Photo by Alexis Brown on Unsplash
This time we will introduce “Tame” which means “equal” or “same”.
“Tame” is easier to understand because its meaning is easy to understand, so it is often used in everyday life so I think that you can remember this time.
First of all, I will introduce from English which has a meaning similar to “Tame” for easier image.
· Same age
· One’s equal
“Tame” If it is a single body, it means only the above meaning.
It is easy to remember.
Originally “Tame” seems to be used as a gambling term meaning “the same dice number” from before the Showa era.
The place to represent the same number is that it does not change as before and after the past.
But now “Tame” means only “same age”, it is not used in the sense of “same number”.
As a reason, the bad boy in the Showa era began using “Tame” in the sense of “same age”, and it spread all over the country.
At that time it seems that the meaning “same number” has disappeared.
I will describe examples of how to use in everyday life.
· How old are you now?
· I am 20 years old.
· We are “Tame” (same age)
Because “Tame” are rarely used other than this scene, I think that it is easy to remember.
Well, from here we introduce “Tamego(don’t have to talk with someone so politely)” which is a variant of “Tame” so please understand how to use above.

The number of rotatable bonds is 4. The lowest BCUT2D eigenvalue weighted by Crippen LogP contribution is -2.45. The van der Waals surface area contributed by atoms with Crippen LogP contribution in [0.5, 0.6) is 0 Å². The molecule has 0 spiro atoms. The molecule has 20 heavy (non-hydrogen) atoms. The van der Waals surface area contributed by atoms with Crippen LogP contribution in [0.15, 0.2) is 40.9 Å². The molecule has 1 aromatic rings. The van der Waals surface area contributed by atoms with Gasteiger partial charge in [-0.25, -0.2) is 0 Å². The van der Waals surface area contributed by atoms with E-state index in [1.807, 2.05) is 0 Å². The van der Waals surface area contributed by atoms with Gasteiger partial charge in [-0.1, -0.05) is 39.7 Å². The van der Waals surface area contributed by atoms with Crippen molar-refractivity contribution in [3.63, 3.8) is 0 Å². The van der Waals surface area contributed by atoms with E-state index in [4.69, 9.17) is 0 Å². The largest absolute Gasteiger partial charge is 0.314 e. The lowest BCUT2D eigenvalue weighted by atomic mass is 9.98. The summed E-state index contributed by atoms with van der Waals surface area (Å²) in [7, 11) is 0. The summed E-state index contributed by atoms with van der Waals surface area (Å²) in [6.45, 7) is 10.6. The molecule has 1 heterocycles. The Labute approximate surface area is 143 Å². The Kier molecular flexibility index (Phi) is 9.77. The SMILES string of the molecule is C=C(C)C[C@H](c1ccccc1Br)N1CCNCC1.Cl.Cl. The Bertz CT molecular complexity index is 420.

“Tamego” means to talk to people of age older than yourself with the same wording as the same age or younger.
I think that overseas people do not know the meaning at all by listening.
In order to understand the meaning you need to understand the Japanese culture “wording that respects older people”.
In Japan, there is a culture of talking to people of higher age using the word “honorific words”.
Those who are studying Japanese may have heard the word “Keigo(honorifics)”, but I will easily explain the meaning of “Keigo(honorifics)”.
“Keigo(honorifics)” is an expression used to show respect for talking partners.
In this way, there is a culture that speaks with “Keigo(Honorifics)” to people who are older in Japan, but the act of talking to a person of a higher age without using “honorifics” is called “tame mouth” .
Basically “Tamego” can not be received pleasantly.
Especially for society people tend to use “Keigo(honorifics)” at first for even those of the same age and age.
Because, unfortunately, in Japan it was born a culture called “a rude act of not honoring people for first-time people”.
It is a unique culture in Japan.
I think that it is a culture difficult for people overseas to understand.
However, Japanese seek honorifics for Japanese, but we do not ask for foreigners for honorific expressions.
Because Japanese understand that it is difficult to study Japanese, I am thinking that overseas people who are studying Japanese are asking for honorific expressions to do too much.
So, overseas people do not necessarily have to use polite expressions for first-time people and older people.
Of course you can talk with honorifics, but if you say “Tamego is okay”, let’s talk in “Tamego”.
People who say “Tamego is okay” would definitely want to get along with you, so you would like to talk with “Tamego” instead of “Keigo”.
In other words, it is a sign of “Let’s get along”.
By the way, I introduced “Tame” and “Tamego” this time, I think that you can understand the difference between the meanings of the two words firmly and use it.